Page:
Iconic bassist Victor Wooten is playing with the Boston Symphony Orchestra this weekend. Wooten spoke with GBH All Things Considered host Arun Rath. This transcript has been edited for clarity.

Arun Rath: Sometimes, the word virtuoso doesn't go far enough. Victor Wootton's relationship to the bass goes far deeper. It's safe to say he's one of a handful of modern performers who has extended the range of the instrument itself. He can play a wide range of basses in a wide variety of styles, on top of being a groundbreaking performer and composer. He's also a naturalist, an author, and a magician. And now he's doing something else new, performing a concerto for bass and orchestra of his own composition, and premiering the work with the BSO. I am so excited to welcome the incomparable Victor Wooten. Victor, thanks for making the time for us.

Victor Wooten: I'm honored to be here with you, Arun.

Rath: I'm very excited to talk with you - big, big fan. Let's jump right in and talk about this concerto. First, you'll say the French better than I do. Tell us the name and what inspired it.

Wooten: I can barely say the name. It's "La Lección Tres" - the lesson three. Many years ago, I wrote a song called The Lesson based on a book that I released the same day called The Music Lesson. But I wrote a song to go along with the book, and now this is like the third version of that song. It was originally a solo bass song, no other instruments. But now we've got almost every instrument possible with the best musicians playing it. So I'm really excited to be performing the third version, "La Lección Tres."

Rath: For people who don't know The Music Lesson, your book, it was an independent thing that you put out on your own and it kind of took off, right? I mean, I feel like musicians all I'll know about this book.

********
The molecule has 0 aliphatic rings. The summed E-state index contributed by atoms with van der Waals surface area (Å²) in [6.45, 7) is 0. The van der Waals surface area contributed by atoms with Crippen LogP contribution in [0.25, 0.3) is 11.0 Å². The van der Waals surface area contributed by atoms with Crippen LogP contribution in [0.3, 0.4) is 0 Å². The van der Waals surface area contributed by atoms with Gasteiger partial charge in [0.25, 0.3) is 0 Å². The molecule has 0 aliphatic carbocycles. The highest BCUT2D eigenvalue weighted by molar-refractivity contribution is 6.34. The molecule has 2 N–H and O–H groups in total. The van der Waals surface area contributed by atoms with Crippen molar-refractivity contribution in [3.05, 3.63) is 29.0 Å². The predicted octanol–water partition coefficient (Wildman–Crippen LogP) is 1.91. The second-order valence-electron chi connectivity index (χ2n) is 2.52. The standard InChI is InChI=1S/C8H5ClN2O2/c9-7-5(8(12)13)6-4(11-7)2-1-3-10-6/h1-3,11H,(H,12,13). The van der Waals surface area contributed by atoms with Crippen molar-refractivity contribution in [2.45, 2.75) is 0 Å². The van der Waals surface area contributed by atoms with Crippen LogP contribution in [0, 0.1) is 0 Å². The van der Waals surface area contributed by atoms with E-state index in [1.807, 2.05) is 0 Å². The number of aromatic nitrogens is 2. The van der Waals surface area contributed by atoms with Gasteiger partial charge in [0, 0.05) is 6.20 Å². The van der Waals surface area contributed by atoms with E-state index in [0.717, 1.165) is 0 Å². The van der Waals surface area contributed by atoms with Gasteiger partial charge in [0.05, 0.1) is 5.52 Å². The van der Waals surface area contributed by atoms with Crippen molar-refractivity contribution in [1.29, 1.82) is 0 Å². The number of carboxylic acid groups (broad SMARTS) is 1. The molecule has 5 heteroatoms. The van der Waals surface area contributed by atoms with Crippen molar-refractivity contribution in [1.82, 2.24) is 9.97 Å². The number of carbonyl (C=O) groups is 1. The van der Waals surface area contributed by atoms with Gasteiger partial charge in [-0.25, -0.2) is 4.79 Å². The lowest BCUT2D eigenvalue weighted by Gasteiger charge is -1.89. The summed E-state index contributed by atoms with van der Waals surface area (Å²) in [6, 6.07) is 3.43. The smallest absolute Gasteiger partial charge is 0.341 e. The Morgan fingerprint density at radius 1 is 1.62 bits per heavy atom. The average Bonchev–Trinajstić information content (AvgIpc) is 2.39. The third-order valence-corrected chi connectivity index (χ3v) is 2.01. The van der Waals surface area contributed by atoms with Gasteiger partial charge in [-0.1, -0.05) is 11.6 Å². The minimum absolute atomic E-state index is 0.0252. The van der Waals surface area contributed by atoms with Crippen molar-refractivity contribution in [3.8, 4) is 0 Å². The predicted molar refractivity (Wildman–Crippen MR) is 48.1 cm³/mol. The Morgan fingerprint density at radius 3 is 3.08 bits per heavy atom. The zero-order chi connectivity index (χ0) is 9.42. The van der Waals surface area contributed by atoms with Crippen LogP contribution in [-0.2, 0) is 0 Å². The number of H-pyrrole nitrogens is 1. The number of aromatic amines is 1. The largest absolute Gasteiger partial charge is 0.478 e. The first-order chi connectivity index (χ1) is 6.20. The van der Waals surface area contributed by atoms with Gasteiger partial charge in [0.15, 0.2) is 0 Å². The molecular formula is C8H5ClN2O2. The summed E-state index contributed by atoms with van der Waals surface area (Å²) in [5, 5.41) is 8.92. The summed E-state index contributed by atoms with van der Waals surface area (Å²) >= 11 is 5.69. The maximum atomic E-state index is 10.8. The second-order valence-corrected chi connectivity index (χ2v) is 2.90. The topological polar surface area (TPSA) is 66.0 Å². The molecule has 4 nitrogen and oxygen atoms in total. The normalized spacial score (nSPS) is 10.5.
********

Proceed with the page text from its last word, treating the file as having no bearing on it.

Wooten: You're right, and I was surprised you knew about that. I did put it out on my own first, but then a guitar player who worked for a big company, Penguin Books, saw it and said, 'wow, you put this out yourself? Our company needs to put it out.' So I agreed, and it came out a year and a half or two years after I put it out, with a bigger company. And now, it's kind of surprising. Not even kind of surprising, Arun. It's totally surprising how many people have gravitated towards this book, as well as colleges and universities and places like that.

Rath: That's awesome. And this is number three, so are there two other bass concertos?

Wooten: No, but there are two other versions of that song, "The Lesson." So I first put it out on a record of mine called Palm Mystery, that had the solo version of that song, the first version of "The Lesson." And then, after the book came out, I released an audio version of the book, so you can enjoy it. But I scored the book with music, like a movie. And on that version of the audio book, at the very end was the second version of "The Lesson," where it had my good friend Bela Fleck playing banjo, Howard Levy on harmonica, it had a keyboard player. And so it was sort of like a jazz band or a more modern band. In my head, that was the second version of "The Lesson," and now this one with the Boston Symphony is the third version.

Rath: I've heard concertos for other electric or amplified instruments, but are there other bass concertos? How do you start?

Wooten: That's a good question. How do you start? That's probably the hardest part. Fortunately, I had what's called MIDIs, which are basically fake instruments that a computer will play. Nothing replaces a real instrument, a real violin or a real oboe or cello. But the MIDI instruments do at least allow you to hear an idea right away. So I started with the song "The Lesson," and I just put that melody in a MIDI instrument, and then I let the music speak to me, and kind of tell me where it wanted to go.